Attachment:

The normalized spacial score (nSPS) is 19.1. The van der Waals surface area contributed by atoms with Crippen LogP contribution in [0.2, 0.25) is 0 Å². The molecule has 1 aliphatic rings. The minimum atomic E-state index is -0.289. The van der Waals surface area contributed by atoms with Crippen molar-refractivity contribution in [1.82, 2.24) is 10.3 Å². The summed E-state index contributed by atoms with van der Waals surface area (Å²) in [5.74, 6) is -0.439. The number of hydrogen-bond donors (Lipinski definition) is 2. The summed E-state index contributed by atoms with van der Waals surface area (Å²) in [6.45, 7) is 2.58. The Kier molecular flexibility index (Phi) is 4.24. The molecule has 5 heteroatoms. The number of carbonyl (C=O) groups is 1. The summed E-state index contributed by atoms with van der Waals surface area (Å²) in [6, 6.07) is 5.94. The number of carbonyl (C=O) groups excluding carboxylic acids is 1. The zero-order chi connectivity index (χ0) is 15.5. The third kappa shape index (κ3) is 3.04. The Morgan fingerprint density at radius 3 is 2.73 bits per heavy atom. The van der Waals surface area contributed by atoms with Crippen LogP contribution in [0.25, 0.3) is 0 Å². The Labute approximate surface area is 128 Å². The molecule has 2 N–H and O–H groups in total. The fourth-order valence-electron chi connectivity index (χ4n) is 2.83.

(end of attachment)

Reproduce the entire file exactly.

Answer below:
The normalized spacial score (nSPS) is 19.1. The van der Waals surface area contributed by atoms with Crippen LogP contribution in [0.2, 0.25) is 0 Å². The molecule has 1 aliphatic rings. The minimum atomic E-state index is -0.289. The van der Waals surface area contributed by atoms with Crippen molar-refractivity contribution in [1.82, 2.24) is 10.3 Å². The summed E-state index contributed by atoms with van der Waals surface area (Å²) in [5.74, 6) is -0.439. The number of hydrogen-bond donors (Lipinski definition) is 2. The summed E-state index contributed by atoms with van der Waals surface area (Å²) in [6.45, 7) is 2.58. The Kier molecular flexibility index (Phi) is 4.24. The molecule has 5 heteroatoms. The number of carbonyl (C=O) groups is 1. The summed E-state index contributed by atoms with van der Waals surface area (Å²) in [6, 6.07) is 5.94. The number of carbonyl (C=O) groups excluding carboxylic acids is 1. The zero-order chi connectivity index (χ0) is 15.5. The third kappa shape index (κ3) is 3.04. The Morgan fingerprint density at radius 3 is 2.73 bits per heavy atom. The van der Waals surface area contributed by atoms with Crippen LogP contribution in [0.25, 0.3) is 0 Å². The Labute approximate surface area is 128 Å². The molecule has 2 N–H and O–H groups in total. The fourth-order valence-electron chi connectivity index (χ4n) is 2.83.